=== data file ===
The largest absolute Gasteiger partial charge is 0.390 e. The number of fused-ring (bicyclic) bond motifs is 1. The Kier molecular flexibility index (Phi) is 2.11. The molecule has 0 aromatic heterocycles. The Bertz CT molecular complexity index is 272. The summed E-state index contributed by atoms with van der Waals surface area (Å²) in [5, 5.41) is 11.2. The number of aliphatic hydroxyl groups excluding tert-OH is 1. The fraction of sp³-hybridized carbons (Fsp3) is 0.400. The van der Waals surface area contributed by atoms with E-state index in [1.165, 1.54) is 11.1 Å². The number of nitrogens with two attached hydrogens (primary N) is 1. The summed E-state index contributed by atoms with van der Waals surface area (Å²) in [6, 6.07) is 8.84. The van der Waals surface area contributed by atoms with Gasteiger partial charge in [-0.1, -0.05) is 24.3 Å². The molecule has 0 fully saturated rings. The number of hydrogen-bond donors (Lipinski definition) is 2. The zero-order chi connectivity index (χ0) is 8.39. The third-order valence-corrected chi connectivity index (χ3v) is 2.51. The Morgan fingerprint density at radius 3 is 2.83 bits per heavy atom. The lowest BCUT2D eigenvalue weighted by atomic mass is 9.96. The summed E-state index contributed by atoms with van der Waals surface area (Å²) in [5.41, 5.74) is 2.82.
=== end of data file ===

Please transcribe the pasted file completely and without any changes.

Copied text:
The largest absolute Gasteiger partial charge is 0.390 e. The number of fused-ring (bicyclic) bond motifs is 1. The Kier molecular flexibility index (Phi) is 2.11. The molecule has 0 aromatic heterocycles. The Bertz CT molecular complexity index is 272. The summed E-state index contributed by atoms with van der Waals surface area (Å²) in [5, 5.41) is 11.2. The number of aliphatic hydroxyl groups excluding tert-OH is 1. The fraction of sp³-hybridized carbons (Fsp3) is 0.400. The van der Waals surface area contributed by atoms with E-state index in [1.165, 1.54) is 11.1 Å². The number of nitrogens with two attached hydrogens (primary N) is 1. The summed E-state index contributed by atoms with van der Waals surface area (Å²) in [6, 6.07) is 8.84. The van der Waals surface area contributed by atoms with Gasteiger partial charge in [-0.1, -0.05) is 24.3 Å². The molecule has 0 fully saturated rings. The number of hydrogen-bond donors (Lipinski definition) is 2. The zero-order chi connectivity index (χ0) is 8.39. The third-order valence-corrected chi connectivity index (χ3v) is 2.51. The Morgan fingerprint density at radius 3 is 2.83 bits per heavy atom. The lowest BCUT2D eigenvalue weighted by atomic mass is 9.96. The summed E-state index contributed by atoms with van der Waals surface area (Å²) in [5.41, 5.74) is 2.82.